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Start Your Seeds Indoors #4 – Transplanting Seedlings into Bigger Pots

Well, my light hut is off and running and full of life.

seedling 2

If you’re reading this for the first time & don’t know what I’m talking about here’s the scoop:

The best time to move plants is once they develop 2-4 sets of true leaves (the cotyledons, first leaves, don’t count).  The egg carton cells just aren’t going to be big enough to provide enough nutrition for the long haul.  In order to remain healthy and strong from now until they hit the garden they will need a little more space.  Once you move them into roomier vessels, they will be good-to-go.  After this move (to bigger pots) the next time you move them it will be to the garden.  Yay!

If you are like me and want to move your little, baby plants this week -you have my permission.  Even if the 2-4 true leaves are microscopic.

I relocated mine a couple of days ago.

Why I transplanted my baby plants this week:

  1. I had more than one seed germinate in some cells & wanted to get them relocated to their own cell.
  2. My egg cartons were ‘biodegrading” at a more rapid pace than expected and if I didn’t get my plants into something a little more substantial they were going to be growing on the bathroom floor.
  3. Some of the leaves on my baby plants were getting a yellow tint.  This can be a sign of a lack of nutrients.  Egg cells just don’t provide room for much soil, so I think the plants may have eaten up all the goods and needed some more food.
  4. I had some free time.

What I can tell you is that in the 2 days that followed the transplant – my little guys doubled in size.  They turned into IronMan plants.  I think they are happier now that they have roomier living quarters.

Here’s how to Transplant your seedlings:

#1 Get the new containers ready

seedling 5

I am re-using old pots from years past.  I have a flower problem and can not be held responsible for my actions around deeply discounted petunias.  Sorry.  Because of my flower problem, I have lots of little pots.  Perfect for tomatoes (and other veggies).

My daughter is helping organize the pots and fill half-way with soil.

#2 Moist Soil

Speaking of soid, be sure the new soil you are using is well watered and damp.  You don’t want your baby plants to dry out in their new homes.

#3 Separate

You can use scissors to gently cut the egg cells apart or just rip them apart if your cartons are in the condition mine are in.  🙂  
seedling 6

I am leaving my plants in their egg carton cells.  Since the egg cartons are completely biodegradable (and mine are degrading before my eyes) you can just move the whole thing into a larger pot.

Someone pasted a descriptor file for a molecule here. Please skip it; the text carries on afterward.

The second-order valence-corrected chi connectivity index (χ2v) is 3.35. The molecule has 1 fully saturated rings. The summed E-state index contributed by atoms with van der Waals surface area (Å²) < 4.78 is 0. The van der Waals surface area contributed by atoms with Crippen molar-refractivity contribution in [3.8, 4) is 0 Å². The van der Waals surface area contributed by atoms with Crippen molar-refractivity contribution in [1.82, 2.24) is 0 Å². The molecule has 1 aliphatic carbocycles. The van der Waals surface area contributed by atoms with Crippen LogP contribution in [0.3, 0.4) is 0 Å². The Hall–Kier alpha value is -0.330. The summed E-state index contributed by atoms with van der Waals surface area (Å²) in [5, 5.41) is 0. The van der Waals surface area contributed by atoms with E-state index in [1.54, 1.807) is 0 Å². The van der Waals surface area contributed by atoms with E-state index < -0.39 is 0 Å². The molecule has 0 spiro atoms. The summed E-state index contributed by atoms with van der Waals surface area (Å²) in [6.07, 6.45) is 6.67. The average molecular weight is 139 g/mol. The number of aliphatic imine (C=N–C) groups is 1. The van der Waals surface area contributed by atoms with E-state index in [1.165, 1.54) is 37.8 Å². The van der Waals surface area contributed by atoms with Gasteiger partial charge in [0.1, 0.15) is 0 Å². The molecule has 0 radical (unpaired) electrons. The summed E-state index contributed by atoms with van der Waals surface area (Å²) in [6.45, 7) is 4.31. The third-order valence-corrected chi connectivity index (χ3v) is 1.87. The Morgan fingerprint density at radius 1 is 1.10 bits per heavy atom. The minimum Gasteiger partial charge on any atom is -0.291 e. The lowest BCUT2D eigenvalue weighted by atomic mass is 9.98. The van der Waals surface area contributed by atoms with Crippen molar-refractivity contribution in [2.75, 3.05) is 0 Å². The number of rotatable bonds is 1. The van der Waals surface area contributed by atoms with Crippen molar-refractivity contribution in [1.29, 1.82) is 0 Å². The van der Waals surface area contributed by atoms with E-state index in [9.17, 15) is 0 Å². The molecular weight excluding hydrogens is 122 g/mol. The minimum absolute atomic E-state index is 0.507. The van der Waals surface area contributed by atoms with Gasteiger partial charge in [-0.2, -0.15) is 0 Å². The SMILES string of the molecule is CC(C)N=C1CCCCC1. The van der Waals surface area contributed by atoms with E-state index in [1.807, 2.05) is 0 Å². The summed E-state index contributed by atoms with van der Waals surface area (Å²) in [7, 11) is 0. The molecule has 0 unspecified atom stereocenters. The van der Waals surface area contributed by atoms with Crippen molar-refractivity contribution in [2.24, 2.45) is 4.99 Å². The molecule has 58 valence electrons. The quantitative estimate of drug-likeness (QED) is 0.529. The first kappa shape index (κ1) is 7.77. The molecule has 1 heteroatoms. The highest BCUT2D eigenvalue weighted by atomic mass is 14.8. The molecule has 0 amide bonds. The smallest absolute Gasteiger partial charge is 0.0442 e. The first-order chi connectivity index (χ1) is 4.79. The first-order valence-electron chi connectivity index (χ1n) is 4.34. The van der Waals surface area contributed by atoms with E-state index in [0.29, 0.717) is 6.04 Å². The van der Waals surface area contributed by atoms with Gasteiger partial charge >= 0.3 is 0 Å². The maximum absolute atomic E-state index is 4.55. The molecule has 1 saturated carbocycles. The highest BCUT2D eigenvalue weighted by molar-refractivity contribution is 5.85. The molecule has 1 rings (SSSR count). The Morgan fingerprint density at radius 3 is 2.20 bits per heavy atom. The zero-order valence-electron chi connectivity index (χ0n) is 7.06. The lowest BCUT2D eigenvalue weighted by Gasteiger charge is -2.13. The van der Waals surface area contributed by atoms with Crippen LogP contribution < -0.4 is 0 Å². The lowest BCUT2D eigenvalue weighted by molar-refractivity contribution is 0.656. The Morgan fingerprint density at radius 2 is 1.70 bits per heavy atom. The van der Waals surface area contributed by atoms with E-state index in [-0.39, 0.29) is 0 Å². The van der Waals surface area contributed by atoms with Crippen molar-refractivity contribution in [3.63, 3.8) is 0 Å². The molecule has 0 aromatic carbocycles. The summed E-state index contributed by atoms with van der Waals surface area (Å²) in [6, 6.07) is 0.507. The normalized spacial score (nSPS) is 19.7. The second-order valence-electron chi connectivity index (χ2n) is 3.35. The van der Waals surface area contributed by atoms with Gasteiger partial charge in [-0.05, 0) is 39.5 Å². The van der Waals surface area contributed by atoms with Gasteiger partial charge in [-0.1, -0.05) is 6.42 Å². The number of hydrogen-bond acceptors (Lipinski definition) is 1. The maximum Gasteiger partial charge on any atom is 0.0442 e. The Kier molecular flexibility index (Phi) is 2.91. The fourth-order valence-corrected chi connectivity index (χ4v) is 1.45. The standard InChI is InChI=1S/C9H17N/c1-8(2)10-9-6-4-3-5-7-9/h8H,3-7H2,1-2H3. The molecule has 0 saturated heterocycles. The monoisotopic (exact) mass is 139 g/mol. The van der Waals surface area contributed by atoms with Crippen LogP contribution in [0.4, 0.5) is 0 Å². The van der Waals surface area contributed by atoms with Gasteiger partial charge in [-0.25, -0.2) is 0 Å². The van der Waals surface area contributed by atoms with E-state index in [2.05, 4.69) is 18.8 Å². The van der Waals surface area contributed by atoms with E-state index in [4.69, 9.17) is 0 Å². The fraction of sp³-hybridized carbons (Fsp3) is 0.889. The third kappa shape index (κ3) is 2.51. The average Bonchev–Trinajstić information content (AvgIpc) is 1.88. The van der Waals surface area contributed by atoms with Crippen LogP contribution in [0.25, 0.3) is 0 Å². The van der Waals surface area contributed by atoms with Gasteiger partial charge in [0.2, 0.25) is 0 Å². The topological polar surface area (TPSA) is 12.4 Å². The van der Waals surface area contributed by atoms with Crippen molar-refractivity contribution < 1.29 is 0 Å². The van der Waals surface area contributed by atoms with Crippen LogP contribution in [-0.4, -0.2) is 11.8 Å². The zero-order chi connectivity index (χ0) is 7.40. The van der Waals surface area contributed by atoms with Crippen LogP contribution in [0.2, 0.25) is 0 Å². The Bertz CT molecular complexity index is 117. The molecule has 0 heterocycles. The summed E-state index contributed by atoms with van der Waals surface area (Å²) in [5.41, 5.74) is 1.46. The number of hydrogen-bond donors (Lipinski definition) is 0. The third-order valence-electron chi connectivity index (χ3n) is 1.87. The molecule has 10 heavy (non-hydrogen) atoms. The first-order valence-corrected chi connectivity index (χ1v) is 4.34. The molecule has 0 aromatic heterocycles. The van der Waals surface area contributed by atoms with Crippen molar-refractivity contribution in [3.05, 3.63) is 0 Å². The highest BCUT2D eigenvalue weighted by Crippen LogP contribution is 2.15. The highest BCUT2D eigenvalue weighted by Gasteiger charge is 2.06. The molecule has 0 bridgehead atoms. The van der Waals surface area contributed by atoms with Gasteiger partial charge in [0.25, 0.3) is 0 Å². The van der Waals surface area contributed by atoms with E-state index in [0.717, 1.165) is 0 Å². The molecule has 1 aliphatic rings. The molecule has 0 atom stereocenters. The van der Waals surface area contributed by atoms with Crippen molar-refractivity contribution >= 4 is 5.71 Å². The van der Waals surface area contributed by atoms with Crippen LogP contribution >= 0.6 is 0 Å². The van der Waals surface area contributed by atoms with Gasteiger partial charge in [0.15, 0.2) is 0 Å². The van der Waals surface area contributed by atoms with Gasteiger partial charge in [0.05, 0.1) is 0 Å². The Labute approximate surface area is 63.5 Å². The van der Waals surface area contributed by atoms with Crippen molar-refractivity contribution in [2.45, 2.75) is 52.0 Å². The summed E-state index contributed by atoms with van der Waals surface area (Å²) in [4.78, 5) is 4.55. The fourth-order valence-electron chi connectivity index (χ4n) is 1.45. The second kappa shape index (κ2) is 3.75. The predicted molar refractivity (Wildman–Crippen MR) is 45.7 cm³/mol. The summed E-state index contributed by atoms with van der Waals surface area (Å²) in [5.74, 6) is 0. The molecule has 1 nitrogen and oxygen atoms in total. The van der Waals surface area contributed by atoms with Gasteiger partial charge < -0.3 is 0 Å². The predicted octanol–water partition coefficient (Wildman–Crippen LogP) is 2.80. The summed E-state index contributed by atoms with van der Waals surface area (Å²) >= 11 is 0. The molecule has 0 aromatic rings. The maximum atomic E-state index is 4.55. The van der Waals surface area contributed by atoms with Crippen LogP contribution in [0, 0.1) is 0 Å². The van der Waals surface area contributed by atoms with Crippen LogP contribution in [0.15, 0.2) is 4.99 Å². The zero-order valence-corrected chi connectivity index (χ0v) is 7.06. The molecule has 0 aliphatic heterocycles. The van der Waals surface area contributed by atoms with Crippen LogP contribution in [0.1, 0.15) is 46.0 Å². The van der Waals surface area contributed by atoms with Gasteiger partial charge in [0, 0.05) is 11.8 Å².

To help the roots escape the egg cell I tore off the the bottom.

#4 Bury Deep

seedling 1.4

You can’t see it, but that egg carton cell is down there under the soil.  I am burying these guys up to their necks in moistened soil.  The plants will grow new roots on portion of the stem that is buried.  This makes for strong, well developed roots & that is good.

#5 Outside

seedling 1.5

If at all possible, you may want to do the transplanting outdoors.  It can get messy & if you’re outside, it won’t matter if you spill a little dirt on the ground.

#6  Label

seedling 1.7

Good grief.  Please label your plants.  All of them.  

I always think I am going to remember that the Jelly Bean Tomatoes are in the far left row in the light hut.  Ya’ Know what?  I NEVER remember what I planted where.  Maybe it’s a blonde thing.  Or peroxide poisoning.  Or scatter-brain-ness.  Or I have too much going on.  Or I over-populated.  I don’t really know why….

None-the-less, there’s no way I will remember what I planted & where I planted it in a month.  No way.

Popcycle sticks are my labeling tool of choice, but I don’t have any.  I have sticky-notes and skewers.

#7  Water

I know I already used moist soil to bury my little plants up to their necks, but I am going to water them too.

seedling 1.6

Now that everyone is in their big-boy-beds they are all set until the big move to the garden.  Keep them watered.  Keep them under the sun light.

This is all folks!  We are done with this project!

In May, I will be hardening them off & moving them to the garden.

Until then, just keep them watered & watch them grow.

I can’t wait to hear from you.  Please let me know how your seedlings are doing in the comments below.  🙂

 

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XO,

Candi

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